Helmholtz has an entire chapter on the sum and different frequencies in his landmark work, “On The Sensations of Tone”, here is a small excerpt:
“It is the occurrence of Combinational Tones, which were first discovered in 1745 by Sorge, a German organist, and were afterwards generally known, although their pitch was often wrongly assigned, through the Italian violinist Tartini (1754), from whom they are often called Tartini’s tones.”
“These tones are heard whenever two musical tones of different pitches are sounded together, loudly and continuously. The pitch of a combinational tone is generally different from that of either of the generating tones, or of their harmonic upper partíais. In experiments, the combinational are readily distinguished from the upper partial tones, by not being heard when only one generating tone is sounded, and by appearing simultaneously with the second tone. Combinational tones are of two kinds. The first class, discovered by Sorge and Tartini, I have termed differential tones, because their pitch number is the difference of the pitch numbers of the generating tones. The second class of summational tones, having their pitch number equal to the sum of the pitch numbers of the generating tones, were discovered by myself.”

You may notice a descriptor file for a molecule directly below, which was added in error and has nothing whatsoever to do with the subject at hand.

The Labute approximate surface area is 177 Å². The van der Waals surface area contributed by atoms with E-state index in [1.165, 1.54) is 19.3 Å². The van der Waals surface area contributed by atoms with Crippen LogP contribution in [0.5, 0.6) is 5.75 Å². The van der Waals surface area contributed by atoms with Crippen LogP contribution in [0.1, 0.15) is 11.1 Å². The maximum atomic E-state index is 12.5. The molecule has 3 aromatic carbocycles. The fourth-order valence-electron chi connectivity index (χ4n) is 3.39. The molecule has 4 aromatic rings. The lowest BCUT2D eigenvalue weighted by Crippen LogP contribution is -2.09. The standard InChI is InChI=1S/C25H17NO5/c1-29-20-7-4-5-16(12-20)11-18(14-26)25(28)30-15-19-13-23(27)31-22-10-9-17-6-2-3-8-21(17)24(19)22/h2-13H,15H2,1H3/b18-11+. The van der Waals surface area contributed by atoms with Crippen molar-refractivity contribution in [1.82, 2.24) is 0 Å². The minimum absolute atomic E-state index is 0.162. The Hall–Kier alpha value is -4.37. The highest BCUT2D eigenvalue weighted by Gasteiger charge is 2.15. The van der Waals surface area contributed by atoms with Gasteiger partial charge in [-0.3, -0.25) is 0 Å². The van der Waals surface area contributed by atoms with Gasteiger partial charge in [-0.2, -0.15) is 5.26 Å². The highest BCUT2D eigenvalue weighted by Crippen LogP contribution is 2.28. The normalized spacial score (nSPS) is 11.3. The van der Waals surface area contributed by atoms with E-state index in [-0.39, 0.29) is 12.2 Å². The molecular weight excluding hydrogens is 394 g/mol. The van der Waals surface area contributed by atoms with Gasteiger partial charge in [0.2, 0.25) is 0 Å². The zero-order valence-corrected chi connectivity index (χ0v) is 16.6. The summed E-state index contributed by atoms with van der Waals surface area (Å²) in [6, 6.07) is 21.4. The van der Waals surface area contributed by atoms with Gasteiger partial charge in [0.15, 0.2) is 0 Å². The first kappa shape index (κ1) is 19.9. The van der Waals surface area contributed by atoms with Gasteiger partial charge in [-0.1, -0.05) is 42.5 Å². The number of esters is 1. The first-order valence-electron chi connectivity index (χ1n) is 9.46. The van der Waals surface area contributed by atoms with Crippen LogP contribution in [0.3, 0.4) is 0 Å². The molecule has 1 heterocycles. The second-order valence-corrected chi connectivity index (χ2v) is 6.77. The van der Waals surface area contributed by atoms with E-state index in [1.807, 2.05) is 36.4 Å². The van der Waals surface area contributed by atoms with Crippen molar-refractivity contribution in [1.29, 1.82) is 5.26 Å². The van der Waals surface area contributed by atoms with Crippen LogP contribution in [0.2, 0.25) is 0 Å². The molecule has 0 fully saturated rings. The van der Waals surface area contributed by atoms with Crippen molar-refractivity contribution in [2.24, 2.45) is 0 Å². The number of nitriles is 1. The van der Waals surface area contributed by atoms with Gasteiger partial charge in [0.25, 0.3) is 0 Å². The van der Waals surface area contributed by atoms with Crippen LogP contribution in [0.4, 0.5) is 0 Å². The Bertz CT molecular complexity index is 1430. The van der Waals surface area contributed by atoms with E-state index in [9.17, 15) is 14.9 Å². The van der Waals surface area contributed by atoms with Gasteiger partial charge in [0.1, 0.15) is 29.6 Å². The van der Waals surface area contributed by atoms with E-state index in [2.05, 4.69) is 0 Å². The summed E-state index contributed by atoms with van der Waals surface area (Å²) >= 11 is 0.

So it was Helmholtz himself that discovered the sum component of the combinational tones.
Here is a chart from his book that describes combinational tones that are generated from various inputs.
Sum And Difference Chart
We can use this chart, constructed over 100 years ago to, calculate the output of a Ring Modulator if certain musical ratios are presented to the X and the Y inputs of the modulator. The first interval listed is the octave, but that ratio may not give a very interesting output. So lets try the next interval listed, the Fifth. With the Fifth’s natural frequency ratio of 2:3, the output will have a fundamental frequency that is one octave lower than the lower of the two inputs. This should not sound like the typical output of a Ring Modulator and may be more musically useful to some composers.
This is an example of a vocal sample and sine wave input. To try to make some valid comparisons of the various sounds, I played a simple C scale for all examples.